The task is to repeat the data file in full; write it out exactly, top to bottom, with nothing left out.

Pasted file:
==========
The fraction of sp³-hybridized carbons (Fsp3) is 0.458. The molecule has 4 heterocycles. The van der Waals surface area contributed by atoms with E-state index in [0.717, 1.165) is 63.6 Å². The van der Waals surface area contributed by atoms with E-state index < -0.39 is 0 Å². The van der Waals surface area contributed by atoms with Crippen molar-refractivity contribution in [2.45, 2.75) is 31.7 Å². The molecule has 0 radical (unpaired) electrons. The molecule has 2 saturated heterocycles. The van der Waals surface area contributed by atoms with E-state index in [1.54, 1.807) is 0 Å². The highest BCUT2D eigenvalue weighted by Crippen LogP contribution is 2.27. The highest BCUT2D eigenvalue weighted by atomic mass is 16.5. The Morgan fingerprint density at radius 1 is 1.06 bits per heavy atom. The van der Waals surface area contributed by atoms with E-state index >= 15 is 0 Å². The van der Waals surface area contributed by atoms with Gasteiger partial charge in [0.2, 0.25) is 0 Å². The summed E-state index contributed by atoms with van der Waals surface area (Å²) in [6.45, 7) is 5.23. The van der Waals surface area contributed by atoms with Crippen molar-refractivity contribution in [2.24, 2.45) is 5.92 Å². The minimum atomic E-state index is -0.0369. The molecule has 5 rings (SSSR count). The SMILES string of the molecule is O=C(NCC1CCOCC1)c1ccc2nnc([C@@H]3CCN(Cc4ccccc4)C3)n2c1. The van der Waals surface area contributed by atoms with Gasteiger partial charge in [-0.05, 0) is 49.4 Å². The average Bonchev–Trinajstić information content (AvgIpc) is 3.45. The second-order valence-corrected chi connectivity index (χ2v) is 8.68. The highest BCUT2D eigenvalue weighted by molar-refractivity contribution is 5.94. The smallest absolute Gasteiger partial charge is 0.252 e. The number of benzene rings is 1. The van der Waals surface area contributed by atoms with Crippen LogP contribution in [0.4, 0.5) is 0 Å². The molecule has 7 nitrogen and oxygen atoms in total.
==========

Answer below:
The fraction of sp³-hybridized carbons (Fsp3) is 0.458. The molecule has 4 heterocycles. The van der Waals surface area contributed by atoms with E-state index in [0.717, 1.165) is 63.6 Å². The van der Waals surface area contributed by atoms with E-state index < -0.39 is 0 Å². The van der Waals surface area contributed by atoms with Crippen molar-refractivity contribution in [2.45, 2.75) is 31.7 Å². The molecule has 0 radical (unpaired) electrons. The molecule has 2 saturated heterocycles. The van der Waals surface area contributed by atoms with E-state index in [1.54, 1.807) is 0 Å². The highest BCUT2D eigenvalue weighted by Crippen LogP contribution is 2.27. The highest BCUT2D eigenvalue weighted by atomic mass is 16.5. The Morgan fingerprint density at radius 1 is 1.06 bits per heavy atom. The van der Waals surface area contributed by atoms with E-state index >= 15 is 0 Å². The van der Waals surface area contributed by atoms with Gasteiger partial charge in [0.2, 0.25) is 0 Å². The summed E-state index contributed by atoms with van der Waals surface area (Å²) in [6.45, 7) is 5.23. The van der Waals surface area contributed by atoms with Crippen molar-refractivity contribution in [2.24, 2.45) is 5.92 Å². The minimum atomic E-state index is -0.0369. The molecule has 5 rings (SSSR count). The SMILES string of the molecule is O=C(NCC1CCOCC1)c1ccc2nnc([C@@H]3CCN(Cc4ccccc4)C3)n2c1. The van der Waals surface area contributed by atoms with Gasteiger partial charge in [-0.05, 0) is 49.4 Å². The average Bonchev–Trinajstić information content (AvgIpc) is 3.45. The second-order valence-corrected chi connectivity index (χ2v) is 8.68. The highest BCUT2D eigenvalue weighted by molar-refractivity contribution is 5.94. The smallest absolute Gasteiger partial charge is 0.252 e. The number of benzene rings is 1. The van der Waals surface area contributed by atoms with Crippen LogP contribution in [0.4, 0.5) is 0 Å². The molecule has 7 nitrogen and oxygen atoms in total.